the show

Funky Chicken Coop Tour 2012

encore date: March 31, 2012

original air date: February 25, 2012

Get egg-citing tips to raise chickens of your own with Michelle Hernandez and Carla Jean Oldenkamp from the Austin Funky Chicken Coop tour. Take a tour of Carla’s Zen Hen House and organic vegetable garden. Daphne Richards notes when to fertilize plants and lawn. Her pick of the week: Texas maroon bluebonnet. Trisha Shirey transitions winter crops to summer’s harvests.

Question of the Week

How and when should I fertilize my shrubs, trees, and perennials?

After the extreme heat of 2011, your landscape definitely needs a little help this year before the summer arrives.

Although fertilization is not necessary for every plant, every year, I would suggest fertilizing this year, to give your plants a nutrient boost during the spring growing season to help prepare them for the stress of summer. With plant nutrients, a little bit goes a long way and more is definitely not better. If you give your plants too much fertilizer, they’ll put on a lot of new growth and may look great in the spring, but then when summer arrives, they won’t have enough water to support all that new growth and they’ll be even more stressed.

With perennials and flower beds, consider using a layer of compost as your initial mulch. Compost will provide a very small amount of nutrients, which is likely all your perennials will need. For trees and shrubs, use an actual fertilizer product and choose one that is slow-release, meaning that the nutrients will be released slowly over time.

No matter which type of fertilizer you choose, be sure to follow the label directions and don’t over-apply. Also be sure to water your trees, shrubs, and all your plants very well this spring. All the care that you give them now will help tremendously during the heat of summer, when you really won’t be able to provide your plants as much water as they truly need.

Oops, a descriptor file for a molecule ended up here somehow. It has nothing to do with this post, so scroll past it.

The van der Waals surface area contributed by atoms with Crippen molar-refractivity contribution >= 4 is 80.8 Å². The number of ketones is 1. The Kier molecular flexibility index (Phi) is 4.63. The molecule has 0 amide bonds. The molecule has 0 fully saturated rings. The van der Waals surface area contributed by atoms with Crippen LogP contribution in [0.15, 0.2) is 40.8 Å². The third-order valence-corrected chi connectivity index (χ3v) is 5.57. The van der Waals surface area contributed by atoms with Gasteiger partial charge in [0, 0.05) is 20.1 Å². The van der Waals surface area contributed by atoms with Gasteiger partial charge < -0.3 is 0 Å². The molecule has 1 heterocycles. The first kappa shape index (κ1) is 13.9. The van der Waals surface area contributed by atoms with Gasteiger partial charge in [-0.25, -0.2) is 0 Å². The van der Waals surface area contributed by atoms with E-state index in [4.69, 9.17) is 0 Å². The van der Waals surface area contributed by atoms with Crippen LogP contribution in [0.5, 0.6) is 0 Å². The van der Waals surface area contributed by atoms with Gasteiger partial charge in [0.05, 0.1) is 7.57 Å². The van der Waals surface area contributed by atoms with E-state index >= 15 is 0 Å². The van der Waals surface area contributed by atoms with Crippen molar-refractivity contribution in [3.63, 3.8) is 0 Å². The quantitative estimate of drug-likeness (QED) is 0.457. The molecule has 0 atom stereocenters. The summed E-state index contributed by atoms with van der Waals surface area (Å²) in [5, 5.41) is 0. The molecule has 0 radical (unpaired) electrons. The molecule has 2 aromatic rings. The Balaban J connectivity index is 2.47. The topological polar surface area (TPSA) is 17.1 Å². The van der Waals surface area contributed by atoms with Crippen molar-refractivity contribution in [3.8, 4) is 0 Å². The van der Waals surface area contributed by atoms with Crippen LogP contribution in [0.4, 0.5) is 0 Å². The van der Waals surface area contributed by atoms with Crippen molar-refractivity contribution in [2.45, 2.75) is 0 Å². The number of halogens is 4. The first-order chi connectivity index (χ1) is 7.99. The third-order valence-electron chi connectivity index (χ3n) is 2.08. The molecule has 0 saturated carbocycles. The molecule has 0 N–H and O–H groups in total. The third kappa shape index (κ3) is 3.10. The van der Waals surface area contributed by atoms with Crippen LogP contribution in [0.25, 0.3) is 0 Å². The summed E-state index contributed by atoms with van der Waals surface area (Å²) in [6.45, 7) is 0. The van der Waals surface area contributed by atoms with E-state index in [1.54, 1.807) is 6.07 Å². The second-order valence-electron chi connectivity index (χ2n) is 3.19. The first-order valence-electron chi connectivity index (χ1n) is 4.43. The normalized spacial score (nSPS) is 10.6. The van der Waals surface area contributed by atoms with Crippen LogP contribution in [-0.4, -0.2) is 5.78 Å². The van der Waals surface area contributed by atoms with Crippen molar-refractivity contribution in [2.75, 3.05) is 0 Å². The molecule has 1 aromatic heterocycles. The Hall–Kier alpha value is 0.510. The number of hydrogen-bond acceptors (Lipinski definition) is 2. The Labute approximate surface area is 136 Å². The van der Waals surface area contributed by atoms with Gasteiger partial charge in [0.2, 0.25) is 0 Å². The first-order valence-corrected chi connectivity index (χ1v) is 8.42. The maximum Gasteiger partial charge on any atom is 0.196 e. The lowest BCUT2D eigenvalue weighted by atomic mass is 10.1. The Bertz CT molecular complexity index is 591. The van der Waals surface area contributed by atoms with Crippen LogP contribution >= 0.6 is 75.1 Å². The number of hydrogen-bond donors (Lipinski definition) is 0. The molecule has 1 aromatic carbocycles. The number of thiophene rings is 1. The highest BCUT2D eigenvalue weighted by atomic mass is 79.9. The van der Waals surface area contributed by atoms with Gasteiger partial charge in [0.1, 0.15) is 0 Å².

Fertilizer timing:

Compost: Jan-June

Trees: late Feb. to March

Roses: mid-Feb. to March

Shrubs and perennials: March to April

Lawns: wait until full green-up and weeds are gone, mid-April to early May.

Watch more Question of the Week videos on YouTube →

Plant of the Week

Bluebonnet (Maroon)

Bluebonnet (Maroon)

Lupinus texensis 'Texas Maroon'

Our pick of the week is a maroon bluebonnet, a Texas Super Star selection. Although you may never see them, maroon bluebonnets actually ARE found in nature, along with a spectrum from white, to pink, to deep blue. The reason we see so many blue bluebonnets, is because of genetics. The blue flower color is dominant and the other colors are recessive. Like our other native wildflowers, maroon bluebonnet seeds should be planted in the fall. But now is the perfect time to plant transplants. When the seeds dry in May or so, collect them to plant next year. In the meantime, the bluebonnet plants will fixate nitrogen in the soil to make germination easier next year. And be forewarned: since bluebonnets are annuals, with the parent plant dying after seed-production, the maroon color will be lost in your population if there are any blue bluebonnets in the area to pollinate them. Bluebonnets perform best in full sun and prefer well-drained soil. The crown of this plant remains at soil level, with only the leaves and flower-stalks elongating, so if the soil is too heavy or stays too wet, your bluebonnets will rot quite quickly. If you'd like, you can allow the seeds to naturalize in your garden, or you can collect them once the pods have dried on the plant. Bluebonnet seeds have a very hard seed-coat and require some physical scarring to soften and imbibe water. In nature, scarification occurs in varying ways, but if you collect seed for resowing, you could use a file to slough away some of the seed coat before planting next October-November.